SINCE Keighley author Sophie Hannah learned to write aged five, she has been penning stories.
Combine that with a lifelong fascination with crime, thrillers and mysteries and it seems inevitable that she would forge a career as an author of gripping thriller novels.
Now a married mother-of-two, she has just published her fourth novel ...the other half lives, and will be visiting Huddersfield next Wednesday as part of a signing tour to promote the book.
She will be at Waterstones in Kingsgate from 6.30pm and says she is looking forward to meeting fans of her work.
“It’s nice to meet people who have read my books. They can tell me what they think. I don’t always agree or do what they suggest, but it’s good market research because I can get their opinions direct.”
One half dies...the other half lives is the latest in a series of novels which feature DC Simon Waterhouse. This time, the plot centres on Ruth Bussey, a woman who has done something she regrets and been punished harshly for it.
When she finds love with Aidan Seed, he tries to convince her she deserves happiness by revealing that he murdered a woman. The problem is, Ruth knows the woman – and she is definitely alive and well.
It is up to DC Waterhouse to discover why a man would admit a murder that never happened – and save other lives that are in danger.
The book is a combination of clever plotting and an exploration of relationships and psyche.
Sophie said: “My books are about relationships. They are never about drug running or guns or that kind of crime. I also seem to have an obsession with identity, people being or not being who they say they are.”
Sophie finds inspiration everywhere – the idea for the other half lives actually sprung from watching an episode of The Bill, where a man was confessing to a murder to protect the real killer.
Sophie said: “I wondered if there’s ever been a crime drama where someone confessed to a murder that nobody’s committed? That fascinated me and it was also a challenge to create a plot, but I like a challenge.”
She is also inspired by other writers, from Enid Blyton to Ruth Rendell.
“I started with Secret Seven books as a child and went on to Agatha Christie and Ruth Rendell. I like Agatha Christie’s plotting, with moments that make the reader gasp with lots of twists.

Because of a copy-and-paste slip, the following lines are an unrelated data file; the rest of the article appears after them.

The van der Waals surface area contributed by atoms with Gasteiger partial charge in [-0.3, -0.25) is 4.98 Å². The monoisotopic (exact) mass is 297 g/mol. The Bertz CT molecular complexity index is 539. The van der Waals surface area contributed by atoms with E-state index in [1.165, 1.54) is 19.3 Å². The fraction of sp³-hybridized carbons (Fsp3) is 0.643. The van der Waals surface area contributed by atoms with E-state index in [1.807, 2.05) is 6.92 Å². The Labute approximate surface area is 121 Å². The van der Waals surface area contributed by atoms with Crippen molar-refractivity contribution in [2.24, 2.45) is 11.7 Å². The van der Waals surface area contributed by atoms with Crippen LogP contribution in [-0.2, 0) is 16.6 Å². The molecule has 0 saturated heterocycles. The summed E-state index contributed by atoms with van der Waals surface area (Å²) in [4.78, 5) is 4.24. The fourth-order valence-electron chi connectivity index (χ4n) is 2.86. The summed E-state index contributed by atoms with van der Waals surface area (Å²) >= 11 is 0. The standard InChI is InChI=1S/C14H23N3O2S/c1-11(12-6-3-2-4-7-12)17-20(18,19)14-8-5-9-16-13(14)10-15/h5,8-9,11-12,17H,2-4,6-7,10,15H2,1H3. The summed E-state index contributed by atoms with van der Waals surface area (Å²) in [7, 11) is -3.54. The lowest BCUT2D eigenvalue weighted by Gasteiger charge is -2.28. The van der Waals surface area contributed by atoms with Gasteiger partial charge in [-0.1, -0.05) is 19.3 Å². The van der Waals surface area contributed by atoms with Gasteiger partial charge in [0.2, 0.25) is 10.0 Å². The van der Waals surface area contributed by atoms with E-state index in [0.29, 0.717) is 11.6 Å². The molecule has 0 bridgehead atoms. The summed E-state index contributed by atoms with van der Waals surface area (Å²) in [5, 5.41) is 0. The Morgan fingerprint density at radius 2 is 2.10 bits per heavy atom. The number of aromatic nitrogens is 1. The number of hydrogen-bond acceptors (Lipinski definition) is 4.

“Ruth Rendell writes well about people whose psyches are slightly disturbed. Both were big influences. But you always write like yourself. It just takes time to perfect your style and I feel I have found mine now.”
Part of that style is always having a female protagonist.
Sophie said: “I feel comfortable writing from the female perspective. Two of my favourite authors, Nikki French and Joyce Fielding, both write ‘women in peril’ first person thrillers. Also I think it’s mainly women who read books by women, so it is good to write from the female viewpoint.”
Sophie’s novels are set to get a whole new audience soon – they have been bought up by Hat Trick productions to produce a series for ITV1.
It is the first time her work has been adapted for television and she is excited.
“The first one is being done now and I have seen some of it. As someone who will watch all the crime dramas I can get my hands on, it looks like something I would watch.
“I judge my work by seeing if I would want to read those books or watch the programme. I think the series would work well, but TV is a precarious thing and I am excited but not counting my chickens.”
Despite the prospect of a TV series propelling her to fame, Sophie is currently concentrating on her next book, A Room Swept White, which she is halfway through.
Since becoming a full-time writer after having her first book published in 2005, Sophie has produced one novel a year.
She said: “I could spend five years perfecting a book. But if you write genre fiction, publishers like to get a book a year. Thriller readers are avid and they want the next book straightaway. So I work all the time!”
As well as her thrillers, Sophie also writes poetry and short stories. Her fifth collection of poems, Pessimism for Beginners, was short-listed for the 2007 TS Eliot Award.
But at the moment, her heart lies with creating chilling mysteries.
“At the moment I still have a burning desire to carry on with psychological thrillers. I am really quite obsessed.”
To find out more about Sophie and her work, visit www.sophiehannah.com
One half dies...the other half lives is published by Hodder & Stoughton, priced at £12.99 in hardback.